FBI says fugitive had components in car
An animal rights activist wanted on charges that he set off explosions at two Bay Area companies was in possession of components and ingredients to make bombs when he ditched federal agents tailing him. This is the first time authorities have disclosed the evidence they say links suspect Daniel Andreas San Diego to the recent predawn blasts. The bombings have drawn national attention during a summer of increasing attacks by animal rights activists and environmentalists. FBI agents continue to search for San Diego, a 25-year-old Sonoma man, who officials say, gave FBI agents the slip early last week as they followed his car to San Francisco, where they hoped to watch his activities. At the time, investigators had already issued an arrest warrant for San Diego and filed a complaint in federal court charging him with the Aug. 28 bombings of Chiron Corp., a biotechnology firm in Emeryville, and the Sept. 26 explosion at Shaklee Corp., a Pleasanton company that sells health, beauty and household products. Agents apparently wanted to monitor him before making an arrest.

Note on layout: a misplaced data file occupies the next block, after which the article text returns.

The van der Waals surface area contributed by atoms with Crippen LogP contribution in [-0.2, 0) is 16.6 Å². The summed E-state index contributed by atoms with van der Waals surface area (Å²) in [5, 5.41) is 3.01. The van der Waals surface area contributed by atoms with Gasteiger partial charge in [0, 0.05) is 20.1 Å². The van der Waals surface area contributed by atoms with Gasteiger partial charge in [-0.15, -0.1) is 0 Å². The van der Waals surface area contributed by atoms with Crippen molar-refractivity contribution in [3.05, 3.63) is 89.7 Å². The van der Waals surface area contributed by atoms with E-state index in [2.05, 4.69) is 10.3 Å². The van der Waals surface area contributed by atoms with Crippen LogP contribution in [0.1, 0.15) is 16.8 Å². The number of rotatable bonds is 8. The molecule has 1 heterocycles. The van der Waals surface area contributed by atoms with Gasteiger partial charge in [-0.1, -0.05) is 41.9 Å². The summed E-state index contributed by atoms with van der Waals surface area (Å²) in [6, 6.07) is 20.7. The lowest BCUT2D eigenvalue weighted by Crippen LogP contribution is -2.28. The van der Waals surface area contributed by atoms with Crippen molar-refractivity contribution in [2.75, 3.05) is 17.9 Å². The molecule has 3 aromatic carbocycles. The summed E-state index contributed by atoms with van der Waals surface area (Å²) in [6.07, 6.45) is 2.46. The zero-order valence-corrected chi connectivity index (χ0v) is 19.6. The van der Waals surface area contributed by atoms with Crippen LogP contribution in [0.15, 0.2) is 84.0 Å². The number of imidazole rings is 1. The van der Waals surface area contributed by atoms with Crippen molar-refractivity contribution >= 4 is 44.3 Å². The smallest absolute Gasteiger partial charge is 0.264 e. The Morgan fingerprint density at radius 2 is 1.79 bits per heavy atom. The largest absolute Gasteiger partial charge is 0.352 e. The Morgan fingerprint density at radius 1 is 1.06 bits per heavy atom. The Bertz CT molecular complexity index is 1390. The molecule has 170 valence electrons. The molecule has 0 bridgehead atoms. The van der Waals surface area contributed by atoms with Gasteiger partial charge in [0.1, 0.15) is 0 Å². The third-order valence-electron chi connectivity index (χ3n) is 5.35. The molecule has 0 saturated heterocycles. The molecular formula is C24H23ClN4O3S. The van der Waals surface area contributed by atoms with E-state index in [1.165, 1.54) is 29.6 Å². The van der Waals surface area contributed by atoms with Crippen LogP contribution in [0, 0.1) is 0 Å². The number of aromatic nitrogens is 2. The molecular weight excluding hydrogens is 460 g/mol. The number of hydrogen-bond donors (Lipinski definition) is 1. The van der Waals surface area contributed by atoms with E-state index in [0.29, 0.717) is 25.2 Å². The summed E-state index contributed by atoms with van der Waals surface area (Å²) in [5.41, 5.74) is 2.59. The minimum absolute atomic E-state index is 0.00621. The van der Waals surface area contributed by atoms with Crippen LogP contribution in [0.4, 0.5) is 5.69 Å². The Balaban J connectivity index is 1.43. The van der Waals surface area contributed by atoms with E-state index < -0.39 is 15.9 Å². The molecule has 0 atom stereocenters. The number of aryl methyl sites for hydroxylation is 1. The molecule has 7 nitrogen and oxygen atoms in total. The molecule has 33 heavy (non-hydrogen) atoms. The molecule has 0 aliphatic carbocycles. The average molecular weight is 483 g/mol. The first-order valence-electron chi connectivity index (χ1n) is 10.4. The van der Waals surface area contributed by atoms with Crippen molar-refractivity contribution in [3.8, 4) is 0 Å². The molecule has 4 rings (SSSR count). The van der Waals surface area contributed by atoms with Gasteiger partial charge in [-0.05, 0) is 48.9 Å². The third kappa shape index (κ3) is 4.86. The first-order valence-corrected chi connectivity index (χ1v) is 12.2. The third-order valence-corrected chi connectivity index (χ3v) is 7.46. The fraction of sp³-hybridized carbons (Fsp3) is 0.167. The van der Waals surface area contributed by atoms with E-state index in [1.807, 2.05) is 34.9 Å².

But by Oct. 6, San Diego had managed to escape the federal agents, abandoning his Honda Civic on a San Francisco street. Agents searched the car, finding chemicals and bomb parts consistent with the devices used in the attacks on Chiron and Shaklee, law enforcement sources told The Chronicle.
|Which would be a good move... |
Shortly after the bombings, a group calling itself Revolutionary Cells took blame for the blasts in an anonymous e-mail sent to followers of the animal rights movement. It said it targeted the two companies because of their ties to Huntingdon Life Sciences. The New Jersey research firm conducts drug and chemical experiments on animals for clients that Shaklee's parent company, Yamanouchi Consumer Inc., and Chiron. In the notes from Revolutionary Cells, descriptions were given of the explosives used in each case. Authorities say that the materials found in San Diego's car are similar. San Diego's father, the city manager of Belvedere in Marin County, and his mother have made a public plea for their son to contact San Francisco attorney Jim Collins and turn himself in.
|Pop's a city manager in Marin County, huh? Wonder where the kid picked up his politix? |
Posted by: Fred Pruitt 2003-10-12